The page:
"It's just disappointing," Bird said. "When I'd go to practices, when he was on, he was by far our best player. And he worked. If you work as hard as he does, you're going to get better. I'm going to miss the kid, no question. And he's growing up. That stuff he pulled in the playoffs, that was out of the blue. But I knew how good Lance was and the value he brought to our team."

    I have no doubt that Bird knew how good and how valuable Stephenson was, and that he probably knew it earlier and understood it more completely than just about anyone else. The problem, though, is that it seems the Pacers' other front-office decision-makers — namely Donnie Walsh and Kevin Pritchard — didn't grasp it early enough to set hard lines in previous negotiations that would leave enough financial wiggle room on the books to pay Stephenson what he'd be worth in the early stages of a new contract. (The "$7 million trap" concept floated a couple of summers ago by Tim Donahue of Pacers blog 8 Points, 9 Seconds looks awful prescient right about now.)

    Kravitz compares the average annual values of the deals offered by the Pacers (five years, $44 million, about $8.8 million per season) and the Hornets (three years, $27.4 million, just over $9 million per season) and upbraids Stephenson for leaving Indiana "for a couple hundred thousand dollars, a pittance by basketball standards." In telling the Pacers' side of the story, though, he doesn't tell the whole story; the details matter.

    Per Donahue, Indiana's five-year, $44 million offer would have started Stephenson off at "roughly $7.7 million next season, and [paid] a combined $15.9 million in the first two." Charlotte's deal, on the other hand, pays a flat $9 million per year and $18 million total for the first two seasons, meaning it guarantees about $2.1 million more up front ... which is a pretty significant chunk of change when you've made $3,435,000 in salary through your first four pro seasons.

    The Hornets' offer covering two fewer years matters, too. I'm with Kravitz (and, I'd suspect, most other folks) in thinking that it's a pretty sizable win for the Hornets that they hold a team option for the final season of Stephenson's deal, and that it's something of a head-scratcher that Lance's reps didn't get that flipped the other way to afford him the option of hitting the market unfettered after two years. Still, though, the Charlotte contract ensures that Stephenson will return to unrestricted free agency no later than the summer of 2017, when he'll be 26 years old and entering his athletic prime.

    The Pacers' deals — Kravitz says that Bird "had a couple of five-year options" when he met with Stephenson at the start of free agency — would have tied Stephenson up through the summer of 2019, when he'll be a couple of months shy of his 29th birthday, with (ideally, from Indy's perspective) two more years of heavy-minutes, deep-playoff-push miles on his legs. A younger Lance with more tread left on his tires is likely to receive a more lucrative third-contract offer than one who will hit 30 after the first year of his next deal.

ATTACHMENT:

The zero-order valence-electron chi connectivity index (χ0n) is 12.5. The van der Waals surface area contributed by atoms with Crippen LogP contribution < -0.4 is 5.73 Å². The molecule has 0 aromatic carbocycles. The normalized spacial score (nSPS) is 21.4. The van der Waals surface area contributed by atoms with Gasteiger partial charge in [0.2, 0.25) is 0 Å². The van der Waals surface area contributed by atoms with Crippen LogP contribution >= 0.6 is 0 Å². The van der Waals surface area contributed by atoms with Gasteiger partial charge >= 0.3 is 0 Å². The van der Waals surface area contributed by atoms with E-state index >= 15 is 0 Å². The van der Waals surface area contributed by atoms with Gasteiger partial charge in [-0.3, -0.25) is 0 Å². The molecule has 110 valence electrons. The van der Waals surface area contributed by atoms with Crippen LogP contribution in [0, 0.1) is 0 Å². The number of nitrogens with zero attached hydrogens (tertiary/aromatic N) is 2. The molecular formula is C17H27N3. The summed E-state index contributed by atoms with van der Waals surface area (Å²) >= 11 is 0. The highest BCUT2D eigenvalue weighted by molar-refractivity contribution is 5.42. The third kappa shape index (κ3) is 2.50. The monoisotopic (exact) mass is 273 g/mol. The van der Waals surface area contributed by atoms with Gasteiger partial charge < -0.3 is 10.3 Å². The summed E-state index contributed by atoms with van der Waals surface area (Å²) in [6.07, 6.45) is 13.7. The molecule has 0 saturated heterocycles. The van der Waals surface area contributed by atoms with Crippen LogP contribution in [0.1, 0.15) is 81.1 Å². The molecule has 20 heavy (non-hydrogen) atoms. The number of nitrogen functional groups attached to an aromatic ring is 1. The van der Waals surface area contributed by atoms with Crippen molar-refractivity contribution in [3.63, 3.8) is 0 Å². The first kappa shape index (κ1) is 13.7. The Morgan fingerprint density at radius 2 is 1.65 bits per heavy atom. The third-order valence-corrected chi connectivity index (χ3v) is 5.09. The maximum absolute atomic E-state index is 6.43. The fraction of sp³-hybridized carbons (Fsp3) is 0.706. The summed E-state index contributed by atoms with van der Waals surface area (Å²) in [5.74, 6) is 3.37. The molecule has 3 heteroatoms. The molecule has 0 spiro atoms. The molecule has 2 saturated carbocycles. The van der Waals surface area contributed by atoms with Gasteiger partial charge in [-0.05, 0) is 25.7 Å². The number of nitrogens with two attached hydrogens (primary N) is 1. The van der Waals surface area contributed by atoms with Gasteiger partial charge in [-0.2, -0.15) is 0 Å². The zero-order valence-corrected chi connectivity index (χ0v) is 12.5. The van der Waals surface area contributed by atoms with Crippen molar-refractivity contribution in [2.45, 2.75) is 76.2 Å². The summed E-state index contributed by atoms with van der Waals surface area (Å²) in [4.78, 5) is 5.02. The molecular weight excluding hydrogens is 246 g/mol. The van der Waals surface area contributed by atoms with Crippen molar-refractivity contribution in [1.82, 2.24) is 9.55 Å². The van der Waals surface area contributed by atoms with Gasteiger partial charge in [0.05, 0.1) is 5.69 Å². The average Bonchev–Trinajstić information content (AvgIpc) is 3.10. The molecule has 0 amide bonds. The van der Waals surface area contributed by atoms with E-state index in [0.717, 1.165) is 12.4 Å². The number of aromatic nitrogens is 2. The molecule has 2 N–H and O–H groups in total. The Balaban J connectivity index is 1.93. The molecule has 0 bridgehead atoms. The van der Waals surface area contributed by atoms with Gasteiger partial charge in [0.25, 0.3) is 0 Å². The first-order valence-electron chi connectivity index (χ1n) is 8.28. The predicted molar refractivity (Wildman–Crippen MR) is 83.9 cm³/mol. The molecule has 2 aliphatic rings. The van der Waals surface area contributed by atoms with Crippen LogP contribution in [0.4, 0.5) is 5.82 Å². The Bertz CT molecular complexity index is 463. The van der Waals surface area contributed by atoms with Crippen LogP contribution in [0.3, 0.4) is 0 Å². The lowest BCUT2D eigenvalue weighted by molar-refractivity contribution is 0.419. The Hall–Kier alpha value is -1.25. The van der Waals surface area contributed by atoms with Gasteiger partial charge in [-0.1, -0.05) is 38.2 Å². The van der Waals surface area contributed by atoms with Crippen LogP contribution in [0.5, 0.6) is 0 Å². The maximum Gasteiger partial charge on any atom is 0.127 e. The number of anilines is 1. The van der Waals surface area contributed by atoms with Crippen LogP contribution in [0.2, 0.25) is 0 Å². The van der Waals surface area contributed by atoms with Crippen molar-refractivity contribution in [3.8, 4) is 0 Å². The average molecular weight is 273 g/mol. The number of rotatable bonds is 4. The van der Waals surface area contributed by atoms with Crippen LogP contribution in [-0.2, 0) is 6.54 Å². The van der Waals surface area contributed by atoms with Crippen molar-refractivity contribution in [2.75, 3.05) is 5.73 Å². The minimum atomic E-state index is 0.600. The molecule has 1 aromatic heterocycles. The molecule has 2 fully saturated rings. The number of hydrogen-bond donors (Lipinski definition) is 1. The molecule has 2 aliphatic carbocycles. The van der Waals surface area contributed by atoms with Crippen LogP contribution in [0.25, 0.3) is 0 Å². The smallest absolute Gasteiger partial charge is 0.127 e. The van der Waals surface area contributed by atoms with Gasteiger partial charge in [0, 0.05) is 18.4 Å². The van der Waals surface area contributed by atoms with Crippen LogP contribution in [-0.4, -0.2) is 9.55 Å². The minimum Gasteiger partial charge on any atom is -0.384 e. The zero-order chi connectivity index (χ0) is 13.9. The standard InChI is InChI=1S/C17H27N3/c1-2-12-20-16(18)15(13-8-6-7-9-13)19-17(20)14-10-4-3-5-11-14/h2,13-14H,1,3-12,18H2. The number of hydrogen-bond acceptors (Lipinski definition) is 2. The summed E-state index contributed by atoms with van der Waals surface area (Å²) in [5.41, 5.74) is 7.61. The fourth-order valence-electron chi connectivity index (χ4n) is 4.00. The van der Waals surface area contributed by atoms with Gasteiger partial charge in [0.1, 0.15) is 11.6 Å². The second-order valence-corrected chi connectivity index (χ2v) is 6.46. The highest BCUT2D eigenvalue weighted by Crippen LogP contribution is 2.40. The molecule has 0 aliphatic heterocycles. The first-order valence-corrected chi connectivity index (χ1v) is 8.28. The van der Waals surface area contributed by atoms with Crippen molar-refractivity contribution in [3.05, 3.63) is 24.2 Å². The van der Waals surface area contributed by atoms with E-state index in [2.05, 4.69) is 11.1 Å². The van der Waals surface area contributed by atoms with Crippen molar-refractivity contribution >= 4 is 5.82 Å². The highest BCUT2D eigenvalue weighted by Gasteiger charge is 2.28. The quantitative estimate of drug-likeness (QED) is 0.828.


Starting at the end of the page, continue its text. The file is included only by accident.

Beyond that, the sooner a player can re-enter free agency, the sooner he can reap the benefits of the league's forthcoming windfall. The NBA's current television deal ends after the the 2015-16 season, and Adam Silver and company are reportedly looking to double the rights fees the NBA receives from its broadcast partners in its next TV contract. Broadcast rights revenues are included in basketball-related income (BRI). As BRI increases, so does the pool of money players receive; so, too, does the annual salary cap (which is calculated based on projected BRI) and the amount of a maximum salary (ditto).

    In sum: The more money the league makes, the more money teams can spend on salary and the more money players can make. Those new, richer deals will likely be available in the next couple of years. This is one reason why you're seeing stars like LeBron James opt for two-year mini-max deals rather than a full four- or five-year pact; today's largest long-term possible payday will likely wind up being less lucrative than the largest possible payday available in two summers.

    Of course, there's something to be said for taking today's top guaranteed dollar rather than banking on bigger bucks down the line — it's unlikely that, say, Chris Bosh and Carmelo Anthony will regret choosing to make $26.8 million and $27.9 million (respectively) in 2018-19. But whereas this likely represented the last blowout deal go-around for Bosh and Anthony, the 23-year-old Stephenson is just entering his high-earning years and is willing to bet on himself being able to boost his market value with a primary role on a perhaps-ready-for-prime-time Hornets squad on the rise. It's a gamble, to be sure, but it's one that Bird and the Pacers were unable to convince Stephenson not to take.